Suzanne made the most delicious salsa the other day. This time of year we
have more tomatoes and peppers than we can possibly eat or sell, so we like
to put them away for the winter and spring. Suzanne's simple salsa is a
great way preserve the wonderful tastes, vitamins and minerals that are so
readily available this time of year. We never buy tomatoes or peppers. We
rely all year on what we grow in the summer.
Salsa is easily made in the food processor out of what's available in the
garden. Right now, that's a mixture of paste, slicing, and cherry
tomatoes, hot and sweet peppers, tomatillos, cilantro and parsley. Add
some of the onions and garlic we harvested this summer, perhaps a bit of
Balsamic vinegar or tamari, and that's it. So quick. The harder
ingredients- onions, garlic and peppers - are chopped first. By choosing
the kind and quantity of peppers, the salsa can be mild, hot or fiery. For
this batch, Suzanne used jalapeno peppers. They have a wonderful kind of
hotness. Salsa lets us use cherry tomatoes with their skins on and the
"not-so-perfect" produce. We just cut out the bad parts. Cilantro adds a
distinctive and authentic taste to the salsa. This year we had a
self-seeded fall crop. Other years we've saved some of our large volunteer
spring crop in the freezer for salsa-making time.
Once the salsa is all chopped and mixed up, it is ready to use, or it can
be stored in the freezer. We reuse assorted yogurt and cottage cheese
containers, and label them carefully with the contents and date. Salsa may
also be stored in jars and processed in a hot water bath. This uses more
processing energy and less storage energy, but the salsa loses the
wonderful fresh taste of the uncooked sauce. Salsa is always a treat to
take from the freezer and spoon onto black beans, eggs, or any of your
favorite dishes in February.
We also preserve tomatoes and peppers using a dehydrator which blows warmed
air over a stack of racks filled with vegetable slices. Usually they're
dry in less than a day. We store them in gallon glass jars. The tomato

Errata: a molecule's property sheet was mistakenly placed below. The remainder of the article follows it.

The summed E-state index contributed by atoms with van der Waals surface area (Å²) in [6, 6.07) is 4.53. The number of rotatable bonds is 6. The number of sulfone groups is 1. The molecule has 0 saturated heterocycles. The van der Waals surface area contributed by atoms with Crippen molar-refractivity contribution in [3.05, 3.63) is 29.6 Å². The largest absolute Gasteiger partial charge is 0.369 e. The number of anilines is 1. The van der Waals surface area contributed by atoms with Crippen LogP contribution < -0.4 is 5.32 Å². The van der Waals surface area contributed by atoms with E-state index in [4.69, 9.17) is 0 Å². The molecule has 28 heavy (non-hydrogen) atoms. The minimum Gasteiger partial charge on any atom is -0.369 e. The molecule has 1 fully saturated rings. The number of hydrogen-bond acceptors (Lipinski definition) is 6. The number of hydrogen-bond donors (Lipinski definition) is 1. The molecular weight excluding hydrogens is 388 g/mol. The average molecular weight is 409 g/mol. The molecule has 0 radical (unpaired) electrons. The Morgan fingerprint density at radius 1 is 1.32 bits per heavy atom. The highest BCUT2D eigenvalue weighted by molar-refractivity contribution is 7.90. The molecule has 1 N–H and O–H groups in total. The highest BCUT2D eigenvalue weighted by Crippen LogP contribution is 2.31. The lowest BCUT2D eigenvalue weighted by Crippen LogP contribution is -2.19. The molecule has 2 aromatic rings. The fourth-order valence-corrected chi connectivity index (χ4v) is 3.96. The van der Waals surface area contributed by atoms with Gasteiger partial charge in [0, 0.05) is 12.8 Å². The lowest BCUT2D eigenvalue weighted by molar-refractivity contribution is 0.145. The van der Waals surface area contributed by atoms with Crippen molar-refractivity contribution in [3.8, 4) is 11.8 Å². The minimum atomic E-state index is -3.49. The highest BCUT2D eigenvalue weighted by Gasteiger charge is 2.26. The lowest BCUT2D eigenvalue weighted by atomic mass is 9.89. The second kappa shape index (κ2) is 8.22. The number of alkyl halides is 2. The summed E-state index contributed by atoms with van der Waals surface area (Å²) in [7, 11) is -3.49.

slices are great straight from the jar as a snack, and they are wonderful
additions to a variety of winter meals.
Suzanne's also made quite a bit of tomato sauce this year. Recently she's
been using the apple sauce method. The tomatoes are cut up and cooked in a
large stainless-steel pot with just enough water on the bottom to prevent
burning at the beginning. After they've softened, they are put through the
Foley food mill which we usually use for applesauce. This mill pushes the
soft parts through a screen and separates the skins and some of the seeds.
Tomato seeds are smaller than apple seeds. I believe special strainers are
made just for tomatoes. Well, ... maybe another year.
Tomato skins curl up and become pointy when they are cooked, which is why
they are usually removed. Sometimes we take the skins off by dropping
whole tomatoes into boiling water for one minute and then letting them
cool. After that treatment, the skins slip off easily. Once they're
skinless, tomatoes can go right into the freezer in a bag or container,
ready to bring summer's flavor to a winter soup. You can also freeze whole
tomatoes. The skins will come off easily when they thaw.
For sauce, the skinned or milled tomatoes are returned to the pot and
simmered until they reach the desired thickness. Here's when you can add
flavorings like basil, oregano, onions or garlic. The longer the sauce
cooks, the more water boils off, the thicker it becomes and the more
concentrated its flavor will be. Tomato sauce becomes tomato paste with
further cooking the way apple sauce becomes apple butter.
While we're cutting tomatoes, we often save the seeds from nice specimens
of our open-pollinated varieties, especially the paste tomatoes. With a
bit of processing the seeds can be separated and stored for planting next
season. If you'd like to know how to save tomato seeds or you'd like a
copy of these recipes, send a self-addressed, stamped envelop to Tomatoes,
WSHU, 5151 Park Avenue, Fairfield, CT 06432
This is Bill Duesing, Living on the Earth
(C) 1997, Bill Duesing, Solar Farm Education, Box 135, Stevenson, CT 06491
Bill and Suzanne Duesing operate the Old Solar Farm (raising NOFA/CT
certified organic vegetables) and Solar Farm Education (working on urban
agriculture projects in New Haven, Bridgeport, Hartford and Norwalk, CT).
Their collection of essays Living on the Earth: Eclectic Essays for a
Sustainable and Joyful Future is available from Bill Duesing, Box 135,
Stevenson, CT 06491 for $14 postpaid. These essays first appeared on WSHU,
public radio from Fairfield, CT. New essays are posted weekly at
http://www.wshu.org/duesing and those since November 1995 are available